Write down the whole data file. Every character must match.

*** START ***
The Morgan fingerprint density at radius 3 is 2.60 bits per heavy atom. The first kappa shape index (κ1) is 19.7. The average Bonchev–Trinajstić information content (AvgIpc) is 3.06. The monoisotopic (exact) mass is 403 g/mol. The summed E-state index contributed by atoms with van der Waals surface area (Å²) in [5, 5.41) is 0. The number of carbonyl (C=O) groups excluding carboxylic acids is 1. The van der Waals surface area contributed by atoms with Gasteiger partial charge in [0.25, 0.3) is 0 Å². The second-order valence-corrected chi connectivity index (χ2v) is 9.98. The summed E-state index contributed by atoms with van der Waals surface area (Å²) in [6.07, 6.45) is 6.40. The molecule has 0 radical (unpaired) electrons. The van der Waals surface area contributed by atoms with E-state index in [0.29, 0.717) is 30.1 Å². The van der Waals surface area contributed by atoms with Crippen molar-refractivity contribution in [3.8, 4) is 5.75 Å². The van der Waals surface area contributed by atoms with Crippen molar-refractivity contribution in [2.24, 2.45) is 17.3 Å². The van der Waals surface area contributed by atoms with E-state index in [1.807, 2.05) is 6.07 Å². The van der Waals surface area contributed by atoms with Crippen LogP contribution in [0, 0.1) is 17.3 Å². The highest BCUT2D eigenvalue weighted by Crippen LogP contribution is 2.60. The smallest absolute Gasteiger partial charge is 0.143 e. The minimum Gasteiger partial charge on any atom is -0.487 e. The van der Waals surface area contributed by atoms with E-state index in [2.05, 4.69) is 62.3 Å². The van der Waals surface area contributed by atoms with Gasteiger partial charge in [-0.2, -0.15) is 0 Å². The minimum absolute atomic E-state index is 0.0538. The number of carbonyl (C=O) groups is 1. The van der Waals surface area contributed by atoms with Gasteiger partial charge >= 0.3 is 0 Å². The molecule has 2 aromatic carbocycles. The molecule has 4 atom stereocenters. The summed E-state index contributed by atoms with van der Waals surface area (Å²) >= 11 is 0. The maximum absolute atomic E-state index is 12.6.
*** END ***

The Morgan fingerprint density at radius 3 is 2.60 bits per heavy atom. The first kappa shape index (κ1) is 19.7. The average Bonchev–Trinajstić information content (AvgIpc) is 3.06. The monoisotopic (exact) mass is 403 g/mol. The summed E-state index contributed by atoms with van der Waals surface area (Å²) in [5, 5.41) is 0. The number of carbonyl (C=O) groups excluding carboxylic acids is 1. The van der Waals surface area contributed by atoms with Gasteiger partial charge in [0.25, 0.3) is 0 Å². The second-order valence-corrected chi connectivity index (χ2v) is 9.98. The summed E-state index contributed by atoms with van der Waals surface area (Å²) in [6.07, 6.45) is 6.40. The molecule has 0 radical (unpaired) electrons. The van der Waals surface area contributed by atoms with E-state index in [0.29, 0.717) is 30.1 Å². The van der Waals surface area contributed by atoms with Crippen molar-refractivity contribution in [3.8, 4) is 5.75 Å². The van der Waals surface area contributed by atoms with Crippen molar-refractivity contribution in [2.24, 2.45) is 17.3 Å². The van der Waals surface area contributed by atoms with E-state index in [1.807, 2.05) is 6.07 Å². The van der Waals surface area contributed by atoms with Crippen LogP contribution in [0, 0.1) is 17.3 Å². The highest BCUT2D eigenvalue weighted by Crippen LogP contribution is 2.60. The smallest absolute Gasteiger partial charge is 0.143 e. The minimum Gasteiger partial charge on any atom is -0.487 e. The van der Waals surface area contributed by atoms with E-state index in [2.05, 4.69) is 62.3 Å². The van der Waals surface area contributed by atoms with Gasteiger partial charge in [-0.2, -0.15) is 0 Å². The minimum absolute atomic E-state index is 0.0538. The number of carbonyl (C=O) groups is 1. The van der Waals surface area contributed by atoms with Gasteiger partial charge >= 0.3 is 0 Å². The molecule has 2 aromatic carbocycles. The molecule has 4 atom stereocenters. The summed E-state index contributed by atoms with van der Waals surface area (Å²) >= 11 is 0. The maximum absolute atomic E-state index is 12.6.